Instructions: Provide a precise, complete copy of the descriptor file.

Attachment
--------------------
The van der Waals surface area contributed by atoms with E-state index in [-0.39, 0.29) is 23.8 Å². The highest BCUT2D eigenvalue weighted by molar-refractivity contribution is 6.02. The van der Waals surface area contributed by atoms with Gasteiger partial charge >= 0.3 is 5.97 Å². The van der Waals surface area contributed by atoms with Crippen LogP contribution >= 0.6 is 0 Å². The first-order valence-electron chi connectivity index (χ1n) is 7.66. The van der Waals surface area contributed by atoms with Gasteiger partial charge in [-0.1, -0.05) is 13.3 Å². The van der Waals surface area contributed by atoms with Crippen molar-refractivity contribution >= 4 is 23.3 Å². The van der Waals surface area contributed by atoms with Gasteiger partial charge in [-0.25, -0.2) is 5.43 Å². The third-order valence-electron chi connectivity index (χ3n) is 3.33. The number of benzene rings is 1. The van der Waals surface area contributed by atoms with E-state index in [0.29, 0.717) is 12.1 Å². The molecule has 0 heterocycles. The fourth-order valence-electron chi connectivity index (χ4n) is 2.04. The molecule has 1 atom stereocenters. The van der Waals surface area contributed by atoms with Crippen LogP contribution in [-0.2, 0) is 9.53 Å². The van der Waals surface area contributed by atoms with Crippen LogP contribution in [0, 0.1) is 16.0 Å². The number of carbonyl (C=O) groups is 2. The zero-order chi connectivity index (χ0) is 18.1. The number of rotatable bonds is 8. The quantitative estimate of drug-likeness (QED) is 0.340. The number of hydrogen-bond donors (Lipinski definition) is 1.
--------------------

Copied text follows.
The van der Waals surface area contributed by atoms with E-state index in [-0.39, 0.29) is 23.8 Å². The highest BCUT2D eigenvalue weighted by molar-refractivity contribution is 6.02. The van der Waals surface area contributed by atoms with Gasteiger partial charge >= 0.3 is 5.97 Å². The van der Waals surface area contributed by atoms with Crippen LogP contribution >= 0.6 is 0 Å². The first-order valence-electron chi connectivity index (χ1n) is 7.66. The van der Waals surface area contributed by atoms with Gasteiger partial charge in [-0.1, -0.05) is 13.3 Å². The van der Waals surface area contributed by atoms with Crippen molar-refractivity contribution >= 4 is 23.3 Å². The van der Waals surface area contributed by atoms with Gasteiger partial charge in [-0.25, -0.2) is 5.43 Å². The third-order valence-electron chi connectivity index (χ3n) is 3.33. The number of benzene rings is 1. The van der Waals surface area contributed by atoms with E-state index in [0.29, 0.717) is 12.1 Å². The molecule has 0 heterocycles. The fourth-order valence-electron chi connectivity index (χ4n) is 2.04. The molecule has 1 atom stereocenters. The van der Waals surface area contributed by atoms with Crippen LogP contribution in [-0.2, 0) is 9.53 Å². The van der Waals surface area contributed by atoms with Crippen LogP contribution in [0, 0.1) is 16.0 Å². The number of carbonyl (C=O) groups is 2. The zero-order chi connectivity index (χ0) is 18.1. The number of rotatable bonds is 8. The quantitative estimate of drug-likeness (QED) is 0.340. The number of hydrogen-bond donors (Lipinski definition) is 1.